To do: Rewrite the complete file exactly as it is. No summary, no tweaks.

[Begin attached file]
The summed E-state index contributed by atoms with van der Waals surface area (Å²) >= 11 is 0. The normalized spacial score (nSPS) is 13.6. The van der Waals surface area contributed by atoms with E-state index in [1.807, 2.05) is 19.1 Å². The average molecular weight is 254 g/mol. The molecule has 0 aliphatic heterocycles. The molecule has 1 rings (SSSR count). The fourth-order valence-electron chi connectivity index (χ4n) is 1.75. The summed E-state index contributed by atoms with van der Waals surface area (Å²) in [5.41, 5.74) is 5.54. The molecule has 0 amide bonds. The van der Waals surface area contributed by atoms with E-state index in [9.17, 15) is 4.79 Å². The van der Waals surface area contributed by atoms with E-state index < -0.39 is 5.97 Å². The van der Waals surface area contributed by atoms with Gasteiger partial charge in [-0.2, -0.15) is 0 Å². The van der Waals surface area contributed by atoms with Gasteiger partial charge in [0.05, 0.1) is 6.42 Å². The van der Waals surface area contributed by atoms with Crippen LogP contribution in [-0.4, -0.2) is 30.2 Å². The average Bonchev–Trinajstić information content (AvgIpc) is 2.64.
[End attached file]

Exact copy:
The summed E-state index contributed by atoms with van der Waals surface area (Å²) >= 11 is 0. The normalized spacial score (nSPS) is 13.6. The van der Waals surface area contributed by atoms with E-state index in [1.807, 2.05) is 19.1 Å². The average molecular weight is 254 g/mol. The molecule has 0 aliphatic heterocycles. The molecule has 1 rings (SSSR count). The fourth-order valence-electron chi connectivity index (χ4n) is 1.75. The summed E-state index contributed by atoms with van der Waals surface area (Å²) in [5.41, 5.74) is 5.54. The molecule has 0 amide bonds. The van der Waals surface area contributed by atoms with E-state index in [9.17, 15) is 4.79 Å². The van der Waals surface area contributed by atoms with E-state index < -0.39 is 5.97 Å². The van der Waals surface area contributed by atoms with Gasteiger partial charge in [-0.2, -0.15) is 0 Å². The van der Waals surface area contributed by atoms with Gasteiger partial charge in [0.05, 0.1) is 6.42 Å². The van der Waals surface area contributed by atoms with Crippen LogP contribution in [-0.4, -0.2) is 30.2 Å². The average Bonchev–Trinajstić information content (AvgIpc) is 2.64.